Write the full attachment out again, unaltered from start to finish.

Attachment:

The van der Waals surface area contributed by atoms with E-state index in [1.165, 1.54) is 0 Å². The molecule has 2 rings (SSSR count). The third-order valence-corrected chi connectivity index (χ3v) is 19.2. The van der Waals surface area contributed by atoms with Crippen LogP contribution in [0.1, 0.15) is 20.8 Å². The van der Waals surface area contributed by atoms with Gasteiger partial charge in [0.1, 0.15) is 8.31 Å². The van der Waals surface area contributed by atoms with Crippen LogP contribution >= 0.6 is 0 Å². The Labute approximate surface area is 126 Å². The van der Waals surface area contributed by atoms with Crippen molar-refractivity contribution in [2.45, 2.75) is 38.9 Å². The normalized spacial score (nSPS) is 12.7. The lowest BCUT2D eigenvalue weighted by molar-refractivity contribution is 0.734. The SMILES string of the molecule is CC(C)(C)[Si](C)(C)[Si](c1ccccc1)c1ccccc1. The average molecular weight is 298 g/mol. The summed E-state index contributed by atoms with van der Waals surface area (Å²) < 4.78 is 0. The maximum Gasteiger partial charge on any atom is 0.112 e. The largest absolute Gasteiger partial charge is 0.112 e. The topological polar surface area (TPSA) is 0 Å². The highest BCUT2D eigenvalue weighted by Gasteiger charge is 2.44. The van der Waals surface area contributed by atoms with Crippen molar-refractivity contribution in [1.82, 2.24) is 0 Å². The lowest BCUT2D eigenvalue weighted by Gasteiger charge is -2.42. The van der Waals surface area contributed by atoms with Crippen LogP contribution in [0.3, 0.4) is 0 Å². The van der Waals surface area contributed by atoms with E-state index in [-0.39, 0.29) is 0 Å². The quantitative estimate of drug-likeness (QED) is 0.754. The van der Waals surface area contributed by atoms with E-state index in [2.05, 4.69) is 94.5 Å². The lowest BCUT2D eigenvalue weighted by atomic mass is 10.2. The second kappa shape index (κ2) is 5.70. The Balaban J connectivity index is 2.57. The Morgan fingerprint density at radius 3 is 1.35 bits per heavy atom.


The van der Waals surface area contributed by atoms with E-state index in [1.165, 1.54) is 0 Å². The molecule has 2 rings (SSSR count). The third-order valence-corrected chi connectivity index (χ3v) is 19.2. The van der Waals surface area contributed by atoms with Crippen LogP contribution in [0.1, 0.15) is 20.8 Å². The van der Waals surface area contributed by atoms with Gasteiger partial charge in [0.1, 0.15) is 8.31 Å². The van der Waals surface area contributed by atoms with Crippen LogP contribution >= 0.6 is 0 Å². The Labute approximate surface area is 126 Å². The van der Waals surface area contributed by atoms with Crippen molar-refractivity contribution in [2.45, 2.75) is 38.9 Å². The normalized spacial score (nSPS) is 12.7. The lowest BCUT2D eigenvalue weighted by molar-refractivity contribution is 0.734. The SMILES string of the molecule is CC(C)(C)[Si](C)(C)[Si](c1ccccc1)c1ccccc1. The average molecular weight is 298 g/mol. The summed E-state index contributed by atoms with van der Waals surface area (Å²) < 4.78 is 0. The maximum Gasteiger partial charge on any atom is 0.112 e. The largest absolute Gasteiger partial charge is 0.112 e. The topological polar surface area (TPSA) is 0 Å². The highest BCUT2D eigenvalue weighted by Gasteiger charge is 2.44. The van der Waals surface area contributed by atoms with Crippen molar-refractivity contribution in [1.82, 2.24) is 0 Å². The lowest BCUT2D eigenvalue weighted by Gasteiger charge is -2.42. The van der Waals surface area contributed by atoms with Crippen LogP contribution in [0.3, 0.4) is 0 Å². The van der Waals surface area contributed by atoms with E-state index in [-0.39, 0.29) is 0 Å². The quantitative estimate of drug-likeness (QED) is 0.754. The van der Waals surface area contributed by atoms with E-state index in [2.05, 4.69) is 94.5 Å². The lowest BCUT2D eigenvalue weighted by atomic mass is 10.2. The second kappa shape index (κ2) is 5.70. The Balaban J connectivity index is 2.57. The Morgan fingerprint density at radius 3 is 1.35 bits per heavy atom.